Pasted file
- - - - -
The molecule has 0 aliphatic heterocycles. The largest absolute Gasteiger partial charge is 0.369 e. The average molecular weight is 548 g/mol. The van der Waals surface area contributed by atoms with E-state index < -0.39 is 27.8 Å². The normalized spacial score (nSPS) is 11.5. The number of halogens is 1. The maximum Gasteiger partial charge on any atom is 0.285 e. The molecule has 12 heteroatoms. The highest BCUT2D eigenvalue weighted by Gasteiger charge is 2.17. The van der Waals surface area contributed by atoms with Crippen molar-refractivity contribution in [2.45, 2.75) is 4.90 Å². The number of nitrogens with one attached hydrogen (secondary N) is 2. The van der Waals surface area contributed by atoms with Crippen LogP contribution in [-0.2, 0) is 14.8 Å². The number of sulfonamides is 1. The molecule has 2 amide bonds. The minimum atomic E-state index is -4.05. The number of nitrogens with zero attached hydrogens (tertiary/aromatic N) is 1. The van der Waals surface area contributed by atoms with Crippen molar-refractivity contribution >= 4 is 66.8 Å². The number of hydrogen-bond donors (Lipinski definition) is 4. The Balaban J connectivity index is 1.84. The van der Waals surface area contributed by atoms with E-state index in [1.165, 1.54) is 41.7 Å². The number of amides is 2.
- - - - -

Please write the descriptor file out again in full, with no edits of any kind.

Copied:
The molecule has 0 aliphatic heterocycles. The largest absolute Gasteiger partial charge is 0.369 e. The average molecular weight is 548 g/mol. The van der Waals surface area contributed by atoms with E-state index < -0.39 is 27.8 Å². The normalized spacial score (nSPS) is 11.5. The number of halogens is 1. The maximum Gasteiger partial charge on any atom is 0.285 e. The molecule has 12 heteroatoms. The highest BCUT2D eigenvalue weighted by Gasteiger charge is 2.17. The van der Waals surface area contributed by atoms with Crippen molar-refractivity contribution in [2.45, 2.75) is 4.90 Å². The number of nitrogens with one attached hydrogen (secondary N) is 2. The van der Waals surface area contributed by atoms with Crippen LogP contribution in [-0.2, 0) is 14.8 Å². The number of sulfonamides is 1. The molecule has 2 amide bonds. The minimum atomic E-state index is -4.05. The number of nitrogens with zero attached hydrogens (tertiary/aromatic N) is 1. The van der Waals surface area contributed by atoms with Crippen molar-refractivity contribution >= 4 is 66.8 Å². The number of hydrogen-bond donors (Lipinski definition) is 4. The Balaban J connectivity index is 1.84. The van der Waals surface area contributed by atoms with E-state index in [1.165, 1.54) is 41.7 Å². The number of amides is 2.